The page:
SparkFun Free Day Aftermath

Geek Culture

Back on January 7th I participated in SparkFun’s FreeDay and just barely got the order in before the closing bell. Below is a quick shot of the booty which includes enough parts for me to prototype my next small robot.

Photo by: Anton OlsenPhoto by: Anton Olsen

Photo by: Anton Olsen

Pictured, top to bottom, left to right, is the Arduino Duemilanove, Two Nordic Tranceivers, an Arduino Pro Mini (3.3V 8Mhz) and the Joystick Shield (sans components). Total cost was just over $100 and I’d already blown my allowance for the month so the thumb-stick, buttons, and headers will have to wait for next month.

In the mean time I can work on getting the Arduinos to control the radios, develop a communications protocol, and work on my mini pro compatible motor shield.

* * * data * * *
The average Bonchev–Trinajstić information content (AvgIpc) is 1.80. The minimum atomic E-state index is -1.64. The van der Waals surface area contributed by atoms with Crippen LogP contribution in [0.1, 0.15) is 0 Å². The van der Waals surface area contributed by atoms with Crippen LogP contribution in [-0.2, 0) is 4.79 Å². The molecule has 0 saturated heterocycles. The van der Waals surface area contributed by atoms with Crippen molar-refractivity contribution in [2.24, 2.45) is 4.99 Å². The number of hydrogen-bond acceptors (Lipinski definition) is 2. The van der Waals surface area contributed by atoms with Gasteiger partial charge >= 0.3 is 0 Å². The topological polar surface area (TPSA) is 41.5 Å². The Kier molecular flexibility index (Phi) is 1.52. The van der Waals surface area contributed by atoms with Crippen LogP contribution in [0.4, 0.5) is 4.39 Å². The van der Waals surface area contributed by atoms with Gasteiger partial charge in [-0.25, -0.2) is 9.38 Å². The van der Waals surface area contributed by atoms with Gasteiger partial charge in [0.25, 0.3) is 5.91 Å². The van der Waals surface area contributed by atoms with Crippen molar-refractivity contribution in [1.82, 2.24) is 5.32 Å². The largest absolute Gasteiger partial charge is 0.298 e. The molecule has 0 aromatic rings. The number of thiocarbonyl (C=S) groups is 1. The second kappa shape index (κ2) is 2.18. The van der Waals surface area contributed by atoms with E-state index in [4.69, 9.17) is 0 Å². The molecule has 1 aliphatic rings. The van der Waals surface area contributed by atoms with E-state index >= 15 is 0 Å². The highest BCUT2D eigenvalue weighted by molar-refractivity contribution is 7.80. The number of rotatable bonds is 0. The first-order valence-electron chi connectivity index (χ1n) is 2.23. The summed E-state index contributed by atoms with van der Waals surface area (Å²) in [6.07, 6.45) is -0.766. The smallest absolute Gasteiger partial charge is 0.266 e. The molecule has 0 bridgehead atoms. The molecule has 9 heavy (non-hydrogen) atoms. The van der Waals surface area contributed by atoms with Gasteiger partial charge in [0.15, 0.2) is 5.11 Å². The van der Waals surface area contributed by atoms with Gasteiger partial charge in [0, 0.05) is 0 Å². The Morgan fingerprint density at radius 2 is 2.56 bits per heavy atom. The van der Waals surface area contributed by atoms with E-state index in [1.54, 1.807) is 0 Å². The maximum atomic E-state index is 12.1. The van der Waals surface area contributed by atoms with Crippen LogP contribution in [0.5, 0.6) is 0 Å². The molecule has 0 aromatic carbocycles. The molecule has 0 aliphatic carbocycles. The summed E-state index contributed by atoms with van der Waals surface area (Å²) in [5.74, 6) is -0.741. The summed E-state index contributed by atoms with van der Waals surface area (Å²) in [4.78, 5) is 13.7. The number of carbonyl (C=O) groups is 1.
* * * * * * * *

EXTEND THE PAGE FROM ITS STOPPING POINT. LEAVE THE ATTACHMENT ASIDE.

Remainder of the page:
For those who aren’t familiar with SparkFun, or Free Day, SparkFun is a cool electronics company specializing in the open source hardware and hobbyist market. They also are a decent source of breakout boards for components that are a bit beyond the average geek’s ability to solder. Free Day was a wildly successful publicity stunt that gained them a lot of praise, maybe even more criticism, and, I suspect, a fair number of new customers.

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